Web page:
Cry in the Dark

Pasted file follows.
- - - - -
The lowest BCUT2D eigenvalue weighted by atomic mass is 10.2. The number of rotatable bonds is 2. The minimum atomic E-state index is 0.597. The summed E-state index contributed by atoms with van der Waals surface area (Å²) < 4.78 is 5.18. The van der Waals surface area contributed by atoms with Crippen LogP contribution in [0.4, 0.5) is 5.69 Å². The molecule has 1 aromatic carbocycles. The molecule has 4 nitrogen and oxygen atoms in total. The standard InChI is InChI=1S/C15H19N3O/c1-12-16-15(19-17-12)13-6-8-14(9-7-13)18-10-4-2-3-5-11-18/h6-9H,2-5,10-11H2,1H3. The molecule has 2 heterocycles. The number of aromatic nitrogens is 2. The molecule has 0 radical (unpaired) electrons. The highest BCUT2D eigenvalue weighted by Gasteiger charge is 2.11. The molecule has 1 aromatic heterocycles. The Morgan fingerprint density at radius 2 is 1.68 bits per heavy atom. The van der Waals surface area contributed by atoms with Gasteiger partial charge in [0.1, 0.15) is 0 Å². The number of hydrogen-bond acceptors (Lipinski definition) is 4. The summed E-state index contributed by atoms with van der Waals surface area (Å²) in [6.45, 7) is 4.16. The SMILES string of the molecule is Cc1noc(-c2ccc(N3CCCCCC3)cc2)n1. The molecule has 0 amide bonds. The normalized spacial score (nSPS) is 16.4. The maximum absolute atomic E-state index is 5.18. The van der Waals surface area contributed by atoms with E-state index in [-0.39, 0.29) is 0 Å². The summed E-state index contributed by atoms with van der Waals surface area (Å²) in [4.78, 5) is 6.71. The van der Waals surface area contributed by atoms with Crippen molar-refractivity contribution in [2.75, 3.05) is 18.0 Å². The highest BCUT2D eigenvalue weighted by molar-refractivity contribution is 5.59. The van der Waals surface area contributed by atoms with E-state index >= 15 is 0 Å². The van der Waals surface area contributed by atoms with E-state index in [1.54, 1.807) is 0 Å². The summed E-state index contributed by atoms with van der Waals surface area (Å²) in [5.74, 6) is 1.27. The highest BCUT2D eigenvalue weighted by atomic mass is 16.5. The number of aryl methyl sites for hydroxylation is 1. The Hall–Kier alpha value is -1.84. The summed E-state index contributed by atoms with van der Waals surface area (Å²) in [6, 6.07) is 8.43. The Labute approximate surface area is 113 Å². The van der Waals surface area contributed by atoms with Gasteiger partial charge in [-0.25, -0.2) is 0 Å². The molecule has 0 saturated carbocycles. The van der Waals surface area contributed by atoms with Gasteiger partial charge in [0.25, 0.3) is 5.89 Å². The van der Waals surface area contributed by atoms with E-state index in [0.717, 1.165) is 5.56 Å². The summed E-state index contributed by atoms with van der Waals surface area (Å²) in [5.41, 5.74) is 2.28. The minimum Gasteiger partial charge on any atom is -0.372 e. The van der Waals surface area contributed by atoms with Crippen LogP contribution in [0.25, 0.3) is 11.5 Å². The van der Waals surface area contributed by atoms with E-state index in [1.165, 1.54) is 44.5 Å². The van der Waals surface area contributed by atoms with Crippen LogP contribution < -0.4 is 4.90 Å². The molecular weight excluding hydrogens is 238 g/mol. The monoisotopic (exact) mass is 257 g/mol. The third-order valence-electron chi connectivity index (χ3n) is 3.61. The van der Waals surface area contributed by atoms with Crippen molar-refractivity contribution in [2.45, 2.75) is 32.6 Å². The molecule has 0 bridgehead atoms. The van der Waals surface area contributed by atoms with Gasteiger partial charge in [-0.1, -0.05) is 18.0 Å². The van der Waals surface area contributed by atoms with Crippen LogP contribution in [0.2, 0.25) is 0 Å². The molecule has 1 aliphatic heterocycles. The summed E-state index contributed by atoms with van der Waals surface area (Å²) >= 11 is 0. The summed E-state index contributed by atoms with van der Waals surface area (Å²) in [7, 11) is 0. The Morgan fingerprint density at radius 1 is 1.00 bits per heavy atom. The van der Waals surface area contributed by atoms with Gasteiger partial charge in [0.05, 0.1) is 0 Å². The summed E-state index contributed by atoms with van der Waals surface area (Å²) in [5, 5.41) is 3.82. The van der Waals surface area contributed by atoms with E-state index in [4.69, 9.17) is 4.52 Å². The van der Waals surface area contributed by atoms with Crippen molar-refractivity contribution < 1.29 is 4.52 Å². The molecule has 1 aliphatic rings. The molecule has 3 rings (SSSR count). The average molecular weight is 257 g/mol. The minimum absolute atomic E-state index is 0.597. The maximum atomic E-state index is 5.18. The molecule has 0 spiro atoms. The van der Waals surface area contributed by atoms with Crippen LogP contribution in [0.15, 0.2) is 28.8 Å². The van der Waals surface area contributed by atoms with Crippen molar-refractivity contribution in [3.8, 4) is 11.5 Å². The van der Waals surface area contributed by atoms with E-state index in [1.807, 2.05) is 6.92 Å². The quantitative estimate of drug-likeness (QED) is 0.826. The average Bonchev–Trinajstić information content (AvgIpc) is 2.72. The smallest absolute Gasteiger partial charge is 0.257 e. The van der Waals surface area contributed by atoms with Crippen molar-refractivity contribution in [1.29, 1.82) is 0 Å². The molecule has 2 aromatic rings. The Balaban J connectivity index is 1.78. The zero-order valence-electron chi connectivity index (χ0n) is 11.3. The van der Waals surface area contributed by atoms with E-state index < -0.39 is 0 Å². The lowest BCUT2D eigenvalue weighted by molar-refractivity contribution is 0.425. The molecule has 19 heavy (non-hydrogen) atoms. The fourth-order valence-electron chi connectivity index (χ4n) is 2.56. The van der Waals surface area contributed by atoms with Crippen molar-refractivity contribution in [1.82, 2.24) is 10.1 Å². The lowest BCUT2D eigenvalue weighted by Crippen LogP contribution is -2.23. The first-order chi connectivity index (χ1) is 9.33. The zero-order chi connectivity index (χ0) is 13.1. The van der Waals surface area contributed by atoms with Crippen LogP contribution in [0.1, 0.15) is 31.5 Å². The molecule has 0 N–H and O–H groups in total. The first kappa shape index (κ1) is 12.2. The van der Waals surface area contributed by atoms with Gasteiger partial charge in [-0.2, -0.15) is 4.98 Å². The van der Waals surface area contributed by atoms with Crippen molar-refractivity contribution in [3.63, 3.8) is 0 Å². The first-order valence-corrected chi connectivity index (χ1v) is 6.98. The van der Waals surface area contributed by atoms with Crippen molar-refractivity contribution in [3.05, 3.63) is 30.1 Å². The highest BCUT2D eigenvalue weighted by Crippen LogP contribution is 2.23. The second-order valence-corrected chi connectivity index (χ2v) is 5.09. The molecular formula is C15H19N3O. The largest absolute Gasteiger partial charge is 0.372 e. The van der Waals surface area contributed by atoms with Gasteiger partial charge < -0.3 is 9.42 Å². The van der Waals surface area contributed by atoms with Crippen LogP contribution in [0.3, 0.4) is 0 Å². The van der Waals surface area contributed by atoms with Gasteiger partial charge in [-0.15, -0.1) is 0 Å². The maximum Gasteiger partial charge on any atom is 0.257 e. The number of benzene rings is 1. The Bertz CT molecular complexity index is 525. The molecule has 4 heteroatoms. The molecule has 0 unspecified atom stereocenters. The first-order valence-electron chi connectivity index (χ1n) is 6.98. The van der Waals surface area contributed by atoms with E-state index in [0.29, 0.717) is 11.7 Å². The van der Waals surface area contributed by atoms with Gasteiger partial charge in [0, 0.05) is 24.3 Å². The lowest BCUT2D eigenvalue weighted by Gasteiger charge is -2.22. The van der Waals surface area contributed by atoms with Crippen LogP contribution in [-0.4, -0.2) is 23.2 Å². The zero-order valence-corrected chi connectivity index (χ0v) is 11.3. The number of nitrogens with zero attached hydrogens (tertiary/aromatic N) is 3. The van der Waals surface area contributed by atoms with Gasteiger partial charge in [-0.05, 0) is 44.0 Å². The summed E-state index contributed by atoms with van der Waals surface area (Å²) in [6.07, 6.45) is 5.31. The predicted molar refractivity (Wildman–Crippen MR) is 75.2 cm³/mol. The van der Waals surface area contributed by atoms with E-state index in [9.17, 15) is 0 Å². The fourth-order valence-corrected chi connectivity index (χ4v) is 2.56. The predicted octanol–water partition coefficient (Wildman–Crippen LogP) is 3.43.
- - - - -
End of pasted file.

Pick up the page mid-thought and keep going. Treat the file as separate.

Could it be it is darker than we’ve imagined? “The Dark Night Rises”—but do we comprehend how dark this night? Two emails—one at the beginning of the summer and the other at the end—have set in motion a chain of thoughts. Maybe for you, too. The first email came from a young friend of mine, a student at this university, who is in Bangkok, Thailand, on a short-term mission: “Hello Pastor Dwight—Doing student missions over here in Thailand this semester has been quite eye opening. Before I ever left I thought to myself that all was good out ‘in the mission field’ . . . however, there are still great needs out here. Before I left I used to think that places like North Korea were the only locations left to be reached by the gospel, yet I’m working here in Bangkok (city of millions) and there is so much need spiritually. Even people in this (what we call) ‘reached’ area have no idea who Jesus is other than some word maybe they’ve heard on the Hollywood movies that roll through here. Sure there are little pockets of missionaries here and there all over the world yet there is SO much work to be done. I’m doing video stuff mostly with a little graphic design, and I’m not in the middle of nowhere. . . . Yes, there are regions out in the middle of the jungle that need to be reached, but people need to realize that there are mission fields in the cities as well. Missions isn’t the typical out-in-the-boonies kind of thing anymore. . . . I suppose my point is if you have a sermon series anytime soon that has any reference to missions or spreading the gospel, tell them the truth. It’s like nothing is happening out here. We need workers. . . . I’m really getting tired of this world. Let’s finish this work. . . . Pieter Damsteegt.” Then a few days ago I received an email from someone I’ve never met. But he and Pieter are obviously on the same page: “Hello Pastor—I’ll keep it short. I’m 25, doing mission work in Africa. From Boise, ID. Preached in my first evangelism campaign last month in the DRC [Democratic Republic of the Congo], in the midst of 20,000 UN troops protecting Goma from attacks by a huge rebel army. Was with a team of 19 other speakers, thousands were baptized, 87 at my site. Will be in Ghana in November for another series with a team of 44 other speakers, and am currently in Rwanda doing work. . . . The teachings [he listens to our podcasts @ www.pmchurch.tv] have definitely reinforced my desire above all else, that God’s Spirit be poured out. So we can ‘tell the world’ and go home. . . . Just a few thoughts on how I see some of this reality: 1) I picture those whom the Spirit has been poured out on will be literally working to spread the Gospel from 4 a.m. to midnight every day. Working on minimal food, but maximum energy. All OTHER things in our lives will need to be dropped at once; 2) Timidness as a characteristic will be nonexistent; 3) Spiritual wisdom will reach new heights for those with the full power of the Holy Spirit. . . . I pray for you, Pastor. . . . Looking forward to meeting you, very soon after the Latter Rain. Trevor Loucks.” Back to Pieter for a moment—in a March blog he unburdened his heart over the lost in Bangkok: “In walking back to the mission compound I could not help but shed a couple tears. Here in the middle of the world there is so much darkness, and the candles that could be out there or any other dark place shining in the darkness are wrapped up in other lighted rooms, if you catch my drift. . . . Whether or not you choose to join the ranks of reaching others and spreading the gospel is up to you, but as long as I have breath in me, there’s at least one more person somewhere that I have to reach, and I have faith that God will lead me to that person.” (http://pietertheophilus.wordpress.com/2012/03/30/you-think-its-happening-but-its-not/) Two young men, one solitary passion even as “The Dark Night Rises”—their eloquence the obvious fruit of their immersion into this world for Christ. But then what more need be said than, “Here am I—send me”?